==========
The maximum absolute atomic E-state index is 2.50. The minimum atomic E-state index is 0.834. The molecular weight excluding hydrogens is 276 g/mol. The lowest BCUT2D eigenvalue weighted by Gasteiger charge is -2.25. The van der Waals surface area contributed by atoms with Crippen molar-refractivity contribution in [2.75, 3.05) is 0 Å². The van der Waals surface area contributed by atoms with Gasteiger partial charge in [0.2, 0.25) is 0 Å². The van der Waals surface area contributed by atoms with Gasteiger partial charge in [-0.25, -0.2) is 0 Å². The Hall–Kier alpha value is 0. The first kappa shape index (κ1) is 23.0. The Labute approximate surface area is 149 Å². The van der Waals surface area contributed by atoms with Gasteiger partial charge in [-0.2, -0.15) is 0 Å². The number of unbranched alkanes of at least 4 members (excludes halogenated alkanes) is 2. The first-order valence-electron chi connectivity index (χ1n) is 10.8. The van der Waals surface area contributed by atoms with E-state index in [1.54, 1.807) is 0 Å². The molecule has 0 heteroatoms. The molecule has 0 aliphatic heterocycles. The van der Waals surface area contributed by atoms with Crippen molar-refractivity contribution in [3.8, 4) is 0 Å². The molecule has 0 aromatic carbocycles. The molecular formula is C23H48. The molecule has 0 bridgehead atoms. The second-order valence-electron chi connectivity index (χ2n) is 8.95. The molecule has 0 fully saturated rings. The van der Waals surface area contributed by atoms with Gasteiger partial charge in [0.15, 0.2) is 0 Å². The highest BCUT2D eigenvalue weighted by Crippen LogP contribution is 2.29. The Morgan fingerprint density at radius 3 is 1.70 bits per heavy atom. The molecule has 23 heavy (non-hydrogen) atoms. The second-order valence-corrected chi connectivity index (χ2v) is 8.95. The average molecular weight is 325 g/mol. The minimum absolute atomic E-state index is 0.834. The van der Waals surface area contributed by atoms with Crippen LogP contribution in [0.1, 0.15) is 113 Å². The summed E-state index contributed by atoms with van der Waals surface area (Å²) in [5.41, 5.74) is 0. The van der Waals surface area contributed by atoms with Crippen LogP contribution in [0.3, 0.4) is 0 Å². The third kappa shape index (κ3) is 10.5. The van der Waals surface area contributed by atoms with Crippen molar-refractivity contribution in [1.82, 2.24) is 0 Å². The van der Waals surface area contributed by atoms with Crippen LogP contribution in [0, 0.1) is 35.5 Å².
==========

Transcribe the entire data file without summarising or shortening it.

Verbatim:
The maximum absolute atomic E-state index is 2.50. The minimum atomic E-state index is 0.834. The molecular weight excluding hydrogens is 276 g/mol. The lowest BCUT2D eigenvalue weighted by Gasteiger charge is -2.25. The van der Waals surface area contributed by atoms with Crippen molar-refractivity contribution in [2.75, 3.05) is 0 Å². The van der Waals surface area contributed by atoms with Gasteiger partial charge in [0.2, 0.25) is 0 Å². The van der Waals surface area contributed by atoms with Gasteiger partial charge in [-0.25, -0.2) is 0 Å². The Hall–Kier alpha value is 0. The first kappa shape index (κ1) is 23.0. The Labute approximate surface area is 149 Å². The van der Waals surface area contributed by atoms with Gasteiger partial charge in [-0.2, -0.15) is 0 Å². The number of unbranched alkanes of at least 4 members (excludes halogenated alkanes) is 2. The first-order valence-electron chi connectivity index (χ1n) is 10.8. The van der Waals surface area contributed by atoms with E-state index in [1.54, 1.807) is 0 Å². The molecule has 0 heteroatoms. The molecule has 0 aliphatic heterocycles. The van der Waals surface area contributed by atoms with Crippen molar-refractivity contribution in [3.8, 4) is 0 Å². The molecule has 0 aromatic carbocycles. The molecular formula is C23H48. The molecule has 0 bridgehead atoms. The second-order valence-electron chi connectivity index (χ2n) is 8.95. The molecule has 0 fully saturated rings. The van der Waals surface area contributed by atoms with Gasteiger partial charge in [0.15, 0.2) is 0 Å². The highest BCUT2D eigenvalue weighted by Crippen LogP contribution is 2.29. The Morgan fingerprint density at radius 3 is 1.70 bits per heavy atom. The molecule has 23 heavy (non-hydrogen) atoms. The second-order valence-corrected chi connectivity index (χ2v) is 8.95. The average molecular weight is 325 g/mol. The minimum absolute atomic E-state index is 0.834. The van der Waals surface area contributed by atoms with Crippen LogP contribution in [0.1, 0.15) is 113 Å². The summed E-state index contributed by atoms with van der Waals surface area (Å²) in [5.41, 5.74) is 0. The van der Waals surface area contributed by atoms with Crippen LogP contribution in [0.3, 0.4) is 0 Å². The third kappa shape index (κ3) is 10.5. The van der Waals surface area contributed by atoms with Crippen molar-refractivity contribution in [1.82, 2.24) is 0 Å². The van der Waals surface area contributed by atoms with Crippen LogP contribution in [0, 0.1) is 35.5 Å².